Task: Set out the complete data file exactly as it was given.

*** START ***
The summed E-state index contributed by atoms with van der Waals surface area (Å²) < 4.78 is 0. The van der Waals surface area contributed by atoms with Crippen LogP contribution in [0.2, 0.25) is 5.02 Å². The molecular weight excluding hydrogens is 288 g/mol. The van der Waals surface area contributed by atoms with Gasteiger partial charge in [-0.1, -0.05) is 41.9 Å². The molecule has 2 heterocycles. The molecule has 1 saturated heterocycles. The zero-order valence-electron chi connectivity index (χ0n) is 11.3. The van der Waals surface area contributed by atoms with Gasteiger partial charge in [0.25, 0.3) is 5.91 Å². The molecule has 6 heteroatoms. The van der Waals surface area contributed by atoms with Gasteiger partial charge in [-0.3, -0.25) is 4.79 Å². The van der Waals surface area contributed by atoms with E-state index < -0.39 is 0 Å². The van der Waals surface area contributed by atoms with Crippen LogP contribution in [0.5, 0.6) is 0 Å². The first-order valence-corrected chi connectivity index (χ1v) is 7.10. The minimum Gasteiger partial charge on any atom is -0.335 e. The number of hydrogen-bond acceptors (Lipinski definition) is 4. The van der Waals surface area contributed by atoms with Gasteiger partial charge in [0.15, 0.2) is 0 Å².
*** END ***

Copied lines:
The summed E-state index contributed by atoms with van der Waals surface area (Å²) < 4.78 is 0. The van der Waals surface area contributed by atoms with Crippen LogP contribution in [0.2, 0.25) is 5.02 Å². The molecular weight excluding hydrogens is 288 g/mol. The van der Waals surface area contributed by atoms with Gasteiger partial charge in [-0.1, -0.05) is 41.9 Å². The molecule has 2 heterocycles. The molecule has 1 saturated heterocycles. The zero-order valence-electron chi connectivity index (χ0n) is 11.3. The van der Waals surface area contributed by atoms with Gasteiger partial charge in [0.25, 0.3) is 5.91 Å². The molecule has 6 heteroatoms. The van der Waals surface area contributed by atoms with Gasteiger partial charge in [-0.3, -0.25) is 4.79 Å². The van der Waals surface area contributed by atoms with E-state index < -0.39 is 0 Å². The van der Waals surface area contributed by atoms with Crippen LogP contribution in [0.5, 0.6) is 0 Å². The first-order valence-corrected chi connectivity index (χ1v) is 7.10. The minimum Gasteiger partial charge on any atom is -0.335 e. The number of hydrogen-bond acceptors (Lipinski definition) is 4. The van der Waals surface area contributed by atoms with Gasteiger partial charge in [0.15, 0.2) is 0 Å².